Abu-Tayeh, BK 2007, Organisational justice and work-related attitudes in selected commercial banks in Jordan , PhD thesis, Salford : University of Salford.
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This study investigated the relationship between employees’ perceptions of justice and work attitudes in relation to organisational structure in selected commercial banks in Jordan. Questionnaires and semi-structured interviews were employed. Data obtained from 308 participants of the questionnaires and 18 interviewees from ten commercial banks in Jordan suggested centralisation played a minor role in employees’ perceptions of justice and work related attitudes. Participation in decision making was not shown to shape employees’ perceptions of justice and work attitudes. Centralising authority related to performing employees’ own tasks (hierarchy of authority) increased employees’ perceptions of interactional justice and job satisfaction. Formalisation and standardisation accounted for greater perceptions of justice and higher levels of satisfaction with jobs and organisational commitment. Employees’ perceptions of distributive, procedural, and interactional justice increased the employees’ job satisfaction and organisational commitment. Irrespective of gender, tenure and age, employees perceived justice similarly. Managers, compared to subordinates, perceived higher levels of procedural and distributive justice. Employees from branches, compared to those from headquarters, reported greater perceptions of justice. The study showed that the more uncertain employees are and the more they seek to avoid ambiguous situations, the stronger the relationships among organisational structure, perceptions of justice, and work-related attitudes. Many of the conditions and reasons, whereby the effects of structural dimensions on perceptions of justice and work related attitudes were more possible, were identified. Similarly, many of the conditions whereby the effects of perceptions of justice on work attitudes were more possible were also identified. Among these conditions were uncertainty avoidance culture, risk avoidance, trust in managers, perceived bank support, and perceived managers’ support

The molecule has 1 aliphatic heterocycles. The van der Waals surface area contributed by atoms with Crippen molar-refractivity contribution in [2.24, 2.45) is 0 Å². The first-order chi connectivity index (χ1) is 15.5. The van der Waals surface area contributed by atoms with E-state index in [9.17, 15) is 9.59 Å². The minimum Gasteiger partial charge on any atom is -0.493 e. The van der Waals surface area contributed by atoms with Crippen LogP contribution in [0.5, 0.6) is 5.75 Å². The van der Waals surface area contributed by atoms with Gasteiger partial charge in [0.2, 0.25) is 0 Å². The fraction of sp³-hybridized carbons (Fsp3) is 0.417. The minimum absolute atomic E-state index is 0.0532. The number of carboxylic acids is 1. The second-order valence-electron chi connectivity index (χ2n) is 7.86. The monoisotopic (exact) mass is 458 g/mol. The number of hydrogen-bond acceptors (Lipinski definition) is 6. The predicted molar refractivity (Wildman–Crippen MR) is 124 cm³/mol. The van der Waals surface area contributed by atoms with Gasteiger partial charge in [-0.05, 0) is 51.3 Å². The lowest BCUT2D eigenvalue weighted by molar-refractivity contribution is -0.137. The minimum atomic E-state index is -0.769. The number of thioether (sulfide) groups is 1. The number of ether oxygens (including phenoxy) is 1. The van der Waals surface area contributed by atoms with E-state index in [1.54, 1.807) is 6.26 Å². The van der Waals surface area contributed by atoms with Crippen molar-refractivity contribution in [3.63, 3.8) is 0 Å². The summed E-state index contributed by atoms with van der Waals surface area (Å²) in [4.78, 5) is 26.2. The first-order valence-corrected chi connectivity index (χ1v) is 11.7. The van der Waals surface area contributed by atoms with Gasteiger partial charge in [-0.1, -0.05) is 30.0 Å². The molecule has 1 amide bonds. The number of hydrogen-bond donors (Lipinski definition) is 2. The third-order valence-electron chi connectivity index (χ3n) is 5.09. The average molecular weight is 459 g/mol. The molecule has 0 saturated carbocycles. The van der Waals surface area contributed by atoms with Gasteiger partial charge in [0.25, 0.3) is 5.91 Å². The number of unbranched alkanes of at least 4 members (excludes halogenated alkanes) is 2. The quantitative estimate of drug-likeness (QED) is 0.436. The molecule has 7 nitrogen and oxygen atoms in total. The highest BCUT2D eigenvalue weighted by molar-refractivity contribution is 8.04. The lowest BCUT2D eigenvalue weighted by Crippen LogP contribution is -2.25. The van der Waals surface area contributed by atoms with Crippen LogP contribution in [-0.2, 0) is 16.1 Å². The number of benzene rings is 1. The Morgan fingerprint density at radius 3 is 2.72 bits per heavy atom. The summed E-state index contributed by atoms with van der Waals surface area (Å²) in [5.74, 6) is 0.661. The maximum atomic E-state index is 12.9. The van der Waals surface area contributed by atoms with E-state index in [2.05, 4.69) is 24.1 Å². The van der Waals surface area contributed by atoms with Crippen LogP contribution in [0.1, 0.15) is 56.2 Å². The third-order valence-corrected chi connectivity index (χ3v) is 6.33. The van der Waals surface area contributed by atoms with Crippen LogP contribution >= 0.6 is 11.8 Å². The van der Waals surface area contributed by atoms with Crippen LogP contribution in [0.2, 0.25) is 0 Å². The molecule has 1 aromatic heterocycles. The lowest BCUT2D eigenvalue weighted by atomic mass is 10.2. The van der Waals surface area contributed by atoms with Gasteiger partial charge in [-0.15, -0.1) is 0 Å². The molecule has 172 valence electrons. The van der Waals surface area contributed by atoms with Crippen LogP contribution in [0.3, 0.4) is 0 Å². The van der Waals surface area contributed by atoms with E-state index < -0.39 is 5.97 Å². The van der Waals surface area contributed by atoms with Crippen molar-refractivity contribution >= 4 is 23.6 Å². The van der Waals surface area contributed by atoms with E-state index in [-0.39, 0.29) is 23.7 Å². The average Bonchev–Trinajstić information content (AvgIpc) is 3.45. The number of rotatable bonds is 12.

|Item Type:||Thesis (PhD)|
|Contributors:||Sharifi, S (Supervisor) and Macdonell, RC (Supervisor)|
|Schools:||Schools > Salford Business School
Schools > School of Humanities, Languages & Social Sciences > Community Finance Solutions
Schools > School of Humanities, Languages & Social Sciences > Centre for Democracy and Human Rights
Schools > School of Humanities, Languages & Social Sciences
Schools > Salford Business School > Salford Business School Research Centre
|Depositing User:||Institutional Repository|
|Date Deposited:||03 Oct 2012 13:34|
|Last Modified:||25 Feb 2016 12:44|
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